LAS VEGAS (KLAS) — Police officers will be distributing “2,600 turkeys and other food items” Tuesday morning to help Southern Nevadans in need.
Anthem Blue Cross Blue Shield is sponsoring the distribution to help address “unprecendented need” this year, working with Las Vegas Metro police and Three Square.
Dozens of officers will collect the turkeys and other food items beginning at 9 a.m. at Las Vegas Metropolitan Police Department headquarters, 400 S. Martin L. King Blvd. The food will be go out to area command centers around the valley.
Community policing teams and community advocates have identified individuals and families to be recipients, but officers will deliver the surprise either directly or through shelters, churches or those who support Nevadans in need.
The effort is being made possible through a collaboration by the LVMPD Foundation, Anthem Blue Cross and Blue Shield Nevada Medicaid and Three Square.
A news release from Anthem reminds, “As Thanksgiving approaches, we have a sobering reminder of the hunger crisis that has gripped Nevada amid the ongoing pandemic and economic fallout.”
Some facts about Thanksgiving 2020:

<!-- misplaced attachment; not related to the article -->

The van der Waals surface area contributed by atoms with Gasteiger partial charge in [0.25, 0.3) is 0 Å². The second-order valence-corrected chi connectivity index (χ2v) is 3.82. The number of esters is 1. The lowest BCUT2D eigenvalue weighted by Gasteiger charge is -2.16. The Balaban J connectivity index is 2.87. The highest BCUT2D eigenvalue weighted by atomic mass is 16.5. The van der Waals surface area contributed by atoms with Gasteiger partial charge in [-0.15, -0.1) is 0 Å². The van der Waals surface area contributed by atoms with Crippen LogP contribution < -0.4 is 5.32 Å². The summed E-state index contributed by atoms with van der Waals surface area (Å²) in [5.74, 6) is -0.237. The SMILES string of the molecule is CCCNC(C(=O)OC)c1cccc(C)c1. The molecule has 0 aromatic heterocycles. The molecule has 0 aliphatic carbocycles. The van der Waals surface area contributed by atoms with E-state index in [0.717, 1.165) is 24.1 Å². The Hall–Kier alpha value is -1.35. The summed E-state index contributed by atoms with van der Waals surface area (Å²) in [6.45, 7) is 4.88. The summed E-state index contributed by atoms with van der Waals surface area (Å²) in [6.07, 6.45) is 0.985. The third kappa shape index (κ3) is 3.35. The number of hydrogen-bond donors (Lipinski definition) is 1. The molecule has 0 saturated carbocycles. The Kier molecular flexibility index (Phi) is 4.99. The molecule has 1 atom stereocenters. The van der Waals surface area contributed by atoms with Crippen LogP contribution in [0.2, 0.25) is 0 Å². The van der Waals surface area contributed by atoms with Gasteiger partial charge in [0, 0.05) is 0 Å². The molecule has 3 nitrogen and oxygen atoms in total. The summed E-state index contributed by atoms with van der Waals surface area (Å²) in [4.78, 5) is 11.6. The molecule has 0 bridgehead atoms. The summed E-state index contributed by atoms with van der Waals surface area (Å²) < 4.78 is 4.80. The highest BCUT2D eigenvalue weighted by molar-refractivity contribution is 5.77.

- More than 300,000 people are struggling with hunger in Nevada alone, and approximately 40 percent are children.
- The COVID-19 crisis and unprecedented unemployment rate has significantly increased demand for everyday meals, so more people across Nevada are asking for help for the first time.
- Nevada’s unemployment rate hit a record high of 30 percent in April and the Las Vegas valley’s casino-heavy and tourist-dependent economy continues to be devastated by the ongoing pandemic. Currently, an estimated 12 percent of Nevada’s workforce is unemployed – more than the national average (of 6.9 percent) during the coronavirus pandemic.
- While there was a desire to procure and donate more turkeys this year, resources and storage space had to be used to access/store/supply critically needed food items, not only for Thanksgiving meals, but also to address daily food needs across Southern Nevada.
- Prior to COVID-19, it was estimated that 11 percent of American households were food insecure, affecting approximately 14.3 million people. Recent surveys have found that nearly 40 percent of households now report moderate to high levels of food insecurity, which can mean skipping meals or having to choose between food and medicine.